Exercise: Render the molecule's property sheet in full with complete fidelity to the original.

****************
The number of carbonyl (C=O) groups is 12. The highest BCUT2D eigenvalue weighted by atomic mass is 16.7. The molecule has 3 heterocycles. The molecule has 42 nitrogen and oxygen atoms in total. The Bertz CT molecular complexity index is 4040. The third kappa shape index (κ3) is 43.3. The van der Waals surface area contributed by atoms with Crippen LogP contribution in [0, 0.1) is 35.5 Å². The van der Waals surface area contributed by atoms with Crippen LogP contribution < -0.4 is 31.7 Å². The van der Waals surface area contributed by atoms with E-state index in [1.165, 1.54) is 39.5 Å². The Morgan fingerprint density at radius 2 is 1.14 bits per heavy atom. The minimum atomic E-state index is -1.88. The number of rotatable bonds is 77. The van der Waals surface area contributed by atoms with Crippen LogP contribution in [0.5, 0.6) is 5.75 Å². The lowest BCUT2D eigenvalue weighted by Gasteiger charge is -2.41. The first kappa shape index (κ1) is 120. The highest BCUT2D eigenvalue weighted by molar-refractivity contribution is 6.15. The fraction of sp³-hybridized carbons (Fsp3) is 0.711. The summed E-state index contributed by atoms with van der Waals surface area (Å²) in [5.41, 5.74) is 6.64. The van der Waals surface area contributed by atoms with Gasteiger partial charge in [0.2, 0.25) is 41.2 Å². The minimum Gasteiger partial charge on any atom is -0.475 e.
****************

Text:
The number of carbonyl (C=O) groups is 12. The highest BCUT2D eigenvalue weighted by atomic mass is 16.7. The molecule has 3 heterocycles. The molecule has 42 nitrogen and oxygen atoms in total. The Bertz CT molecular complexity index is 4040. The third kappa shape index (κ3) is 43.3. The van der Waals surface area contributed by atoms with Crippen LogP contribution in [0, 0.1) is 35.5 Å². The van der Waals surface area contributed by atoms with Crippen LogP contribution < -0.4 is 31.7 Å². The van der Waals surface area contributed by atoms with E-state index in [1.165, 1.54) is 39.5 Å². The Morgan fingerprint density at radius 2 is 1.14 bits per heavy atom. The minimum atomic E-state index is -1.88. The number of rotatable bonds is 77. The van der Waals surface area contributed by atoms with Crippen LogP contribution in [0.5, 0.6) is 5.75 Å². The lowest BCUT2D eigenvalue weighted by Gasteiger charge is -2.41. The first kappa shape index (κ1) is 120. The highest BCUT2D eigenvalue weighted by molar-refractivity contribution is 6.15. The fraction of sp³-hybridized carbons (Fsp3) is 0.711. The summed E-state index contributed by atoms with van der Waals surface area (Å²) in [5.41, 5.74) is 6.64. The van der Waals surface area contributed by atoms with Gasteiger partial charge in [0.2, 0.25) is 41.2 Å². The minimum Gasteiger partial charge on any atom is -0.475 e.